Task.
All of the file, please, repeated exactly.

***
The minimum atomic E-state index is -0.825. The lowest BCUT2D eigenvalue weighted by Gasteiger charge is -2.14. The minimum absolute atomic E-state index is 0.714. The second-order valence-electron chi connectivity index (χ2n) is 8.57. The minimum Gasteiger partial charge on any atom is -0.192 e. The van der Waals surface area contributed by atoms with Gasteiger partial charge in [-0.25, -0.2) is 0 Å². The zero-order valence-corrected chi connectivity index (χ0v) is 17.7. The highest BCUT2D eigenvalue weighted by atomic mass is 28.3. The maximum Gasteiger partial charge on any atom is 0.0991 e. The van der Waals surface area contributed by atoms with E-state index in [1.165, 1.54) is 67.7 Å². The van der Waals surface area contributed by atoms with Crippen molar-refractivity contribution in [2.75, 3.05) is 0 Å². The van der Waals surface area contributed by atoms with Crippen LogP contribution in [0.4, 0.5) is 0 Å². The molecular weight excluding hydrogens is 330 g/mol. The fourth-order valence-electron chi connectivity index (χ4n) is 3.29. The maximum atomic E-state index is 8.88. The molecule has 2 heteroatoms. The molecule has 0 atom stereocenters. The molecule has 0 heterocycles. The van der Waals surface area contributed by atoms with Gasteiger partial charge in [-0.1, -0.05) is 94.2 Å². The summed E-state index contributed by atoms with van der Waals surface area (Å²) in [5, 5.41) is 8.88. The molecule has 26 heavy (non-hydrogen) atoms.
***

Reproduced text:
The minimum atomic E-state index is -0.825. The lowest BCUT2D eigenvalue weighted by Gasteiger charge is -2.14. The minimum absolute atomic E-state index is 0.714. The second-order valence-electron chi connectivity index (χ2n) is 8.57. The minimum Gasteiger partial charge on any atom is -0.192 e. The van der Waals surface area contributed by atoms with Gasteiger partial charge in [-0.25, -0.2) is 0 Å². The zero-order valence-corrected chi connectivity index (χ0v) is 17.7. The highest BCUT2D eigenvalue weighted by atomic mass is 28.3. The maximum Gasteiger partial charge on any atom is 0.0991 e. The van der Waals surface area contributed by atoms with E-state index in [1.165, 1.54) is 67.7 Å². The van der Waals surface area contributed by atoms with Crippen molar-refractivity contribution in [2.75, 3.05) is 0 Å². The van der Waals surface area contributed by atoms with Crippen LogP contribution in [0.4, 0.5) is 0 Å². The molecular weight excluding hydrogens is 330 g/mol. The fourth-order valence-electron chi connectivity index (χ4n) is 3.29. The maximum atomic E-state index is 8.88. The molecule has 2 heteroatoms. The molecule has 0 atom stereocenters. The molecule has 0 heterocycles. The van der Waals surface area contributed by atoms with Gasteiger partial charge in [-0.1, -0.05) is 94.2 Å². The summed E-state index contributed by atoms with van der Waals surface area (Å²) in [5, 5.41) is 8.88. The molecule has 26 heavy (non-hydrogen) atoms.